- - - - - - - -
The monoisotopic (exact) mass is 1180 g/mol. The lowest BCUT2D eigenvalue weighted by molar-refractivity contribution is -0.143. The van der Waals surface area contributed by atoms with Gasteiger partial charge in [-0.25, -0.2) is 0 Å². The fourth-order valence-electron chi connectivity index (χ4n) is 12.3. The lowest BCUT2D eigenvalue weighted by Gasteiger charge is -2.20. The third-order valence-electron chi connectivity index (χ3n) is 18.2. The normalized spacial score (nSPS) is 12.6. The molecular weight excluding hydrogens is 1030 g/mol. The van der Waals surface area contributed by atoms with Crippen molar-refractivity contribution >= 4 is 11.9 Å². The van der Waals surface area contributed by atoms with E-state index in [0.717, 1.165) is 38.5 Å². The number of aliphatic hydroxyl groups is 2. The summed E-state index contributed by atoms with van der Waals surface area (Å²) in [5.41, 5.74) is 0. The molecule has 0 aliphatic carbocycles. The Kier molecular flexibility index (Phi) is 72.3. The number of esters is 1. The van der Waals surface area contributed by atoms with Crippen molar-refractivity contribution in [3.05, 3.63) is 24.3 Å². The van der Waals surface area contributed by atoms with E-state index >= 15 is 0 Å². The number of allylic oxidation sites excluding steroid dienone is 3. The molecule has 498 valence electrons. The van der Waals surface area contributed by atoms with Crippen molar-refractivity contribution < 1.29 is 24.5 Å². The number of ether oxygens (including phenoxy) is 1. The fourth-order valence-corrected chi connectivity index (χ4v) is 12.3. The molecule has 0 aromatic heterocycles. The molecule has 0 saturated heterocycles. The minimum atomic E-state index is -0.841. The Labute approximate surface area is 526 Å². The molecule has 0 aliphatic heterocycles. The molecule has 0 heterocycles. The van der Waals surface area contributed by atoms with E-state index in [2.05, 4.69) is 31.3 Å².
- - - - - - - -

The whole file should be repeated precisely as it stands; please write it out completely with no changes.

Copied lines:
The monoisotopic (exact) mass is 1180 g/mol. The lowest BCUT2D eigenvalue weighted by molar-refractivity contribution is -0.143. The van der Waals surface area contributed by atoms with Gasteiger partial charge in [-0.25, -0.2) is 0 Å². The fourth-order valence-electron chi connectivity index (χ4n) is 12.3. The lowest BCUT2D eigenvalue weighted by Gasteiger charge is -2.20. The third-order valence-electron chi connectivity index (χ3n) is 18.2. The normalized spacial score (nSPS) is 12.6. The molecular weight excluding hydrogens is 1030 g/mol. The van der Waals surface area contributed by atoms with Crippen molar-refractivity contribution >= 4 is 11.9 Å². The van der Waals surface area contributed by atoms with E-state index in [0.717, 1.165) is 38.5 Å². The number of aliphatic hydroxyl groups is 2. The summed E-state index contributed by atoms with van der Waals surface area (Å²) in [5.41, 5.74) is 0. The molecule has 0 aliphatic carbocycles. The Kier molecular flexibility index (Phi) is 72.3. The number of esters is 1. The van der Waals surface area contributed by atoms with Crippen molar-refractivity contribution in [3.05, 3.63) is 24.3 Å². The van der Waals surface area contributed by atoms with E-state index >= 15 is 0 Å². The number of allylic oxidation sites excluding steroid dienone is 3. The molecule has 498 valence electrons. The van der Waals surface area contributed by atoms with Crippen molar-refractivity contribution < 1.29 is 24.5 Å². The number of ether oxygens (including phenoxy) is 1. The fourth-order valence-corrected chi connectivity index (χ4v) is 12.3. The molecule has 0 aromatic heterocycles. The molecule has 0 saturated heterocycles. The minimum atomic E-state index is -0.841. The Labute approximate surface area is 526 Å². The molecule has 0 aliphatic heterocycles. The molecule has 0 heterocycles. The van der Waals surface area contributed by atoms with E-state index in [2.05, 4.69) is 31.3 Å².